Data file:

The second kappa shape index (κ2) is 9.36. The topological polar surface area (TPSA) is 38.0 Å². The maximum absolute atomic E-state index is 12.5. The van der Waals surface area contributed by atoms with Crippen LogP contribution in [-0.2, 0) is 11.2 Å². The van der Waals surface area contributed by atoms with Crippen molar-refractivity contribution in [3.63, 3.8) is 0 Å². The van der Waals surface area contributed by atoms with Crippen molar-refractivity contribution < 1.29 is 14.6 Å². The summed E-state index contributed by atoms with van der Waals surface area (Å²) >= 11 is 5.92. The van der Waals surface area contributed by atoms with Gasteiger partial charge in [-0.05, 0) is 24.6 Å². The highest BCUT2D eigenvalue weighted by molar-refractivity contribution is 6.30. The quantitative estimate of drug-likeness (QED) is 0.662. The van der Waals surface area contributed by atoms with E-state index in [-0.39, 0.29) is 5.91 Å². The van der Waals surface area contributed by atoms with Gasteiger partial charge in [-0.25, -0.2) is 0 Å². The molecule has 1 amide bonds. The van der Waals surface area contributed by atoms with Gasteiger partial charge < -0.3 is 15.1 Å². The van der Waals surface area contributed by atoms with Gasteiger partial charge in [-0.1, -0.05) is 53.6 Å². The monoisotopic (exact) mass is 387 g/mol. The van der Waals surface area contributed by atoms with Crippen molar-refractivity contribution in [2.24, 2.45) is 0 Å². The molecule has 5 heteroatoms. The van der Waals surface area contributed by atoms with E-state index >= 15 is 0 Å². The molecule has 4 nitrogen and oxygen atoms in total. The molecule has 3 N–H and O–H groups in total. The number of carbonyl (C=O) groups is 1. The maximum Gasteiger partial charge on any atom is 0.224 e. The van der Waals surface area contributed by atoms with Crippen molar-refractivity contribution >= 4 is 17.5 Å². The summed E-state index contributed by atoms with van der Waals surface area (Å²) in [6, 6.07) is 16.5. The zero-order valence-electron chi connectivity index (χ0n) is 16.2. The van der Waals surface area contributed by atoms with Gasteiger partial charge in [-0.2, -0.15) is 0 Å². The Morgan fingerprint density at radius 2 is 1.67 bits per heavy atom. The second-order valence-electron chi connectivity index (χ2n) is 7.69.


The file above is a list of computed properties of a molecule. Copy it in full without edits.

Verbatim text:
The second kappa shape index (κ2) is 9.36. The topological polar surface area (TPSA) is 38.0 Å². The maximum absolute atomic E-state index is 12.5. The van der Waals surface area contributed by atoms with Crippen LogP contribution in [-0.2, 0) is 11.2 Å². The van der Waals surface area contributed by atoms with Crippen molar-refractivity contribution in [3.63, 3.8) is 0 Å². The van der Waals surface area contributed by atoms with Crippen molar-refractivity contribution < 1.29 is 14.6 Å². The summed E-state index contributed by atoms with van der Waals surface area (Å²) >= 11 is 5.92. The van der Waals surface area contributed by atoms with Gasteiger partial charge in [-0.05, 0) is 24.6 Å². The highest BCUT2D eigenvalue weighted by molar-refractivity contribution is 6.30. The quantitative estimate of drug-likeness (QED) is 0.662. The van der Waals surface area contributed by atoms with E-state index in [-0.39, 0.29) is 5.91 Å². The van der Waals surface area contributed by atoms with Gasteiger partial charge in [-0.25, -0.2) is 0 Å². The molecule has 1 amide bonds. The van der Waals surface area contributed by atoms with Gasteiger partial charge < -0.3 is 15.1 Å². The van der Waals surface area contributed by atoms with Gasteiger partial charge in [-0.1, -0.05) is 53.6 Å². The monoisotopic (exact) mass is 387 g/mol. The van der Waals surface area contributed by atoms with Crippen molar-refractivity contribution in [2.24, 2.45) is 0 Å². The molecule has 5 heteroatoms. The van der Waals surface area contributed by atoms with E-state index >= 15 is 0 Å². The molecule has 4 nitrogen and oxygen atoms in total. The molecule has 3 N–H and O–H groups in total. The number of carbonyl (C=O) groups is 1. The maximum Gasteiger partial charge on any atom is 0.224 e. The van der Waals surface area contributed by atoms with Crippen molar-refractivity contribution >= 4 is 17.5 Å². The summed E-state index contributed by atoms with van der Waals surface area (Å²) in [6, 6.07) is 16.5. The zero-order valence-electron chi connectivity index (χ0n) is 16.2. The van der Waals surface area contributed by atoms with Gasteiger partial charge in [-0.2, -0.15) is 0 Å². The Morgan fingerprint density at radius 2 is 1.67 bits per heavy atom. The second-order valence-electron chi connectivity index (χ2n) is 7.69.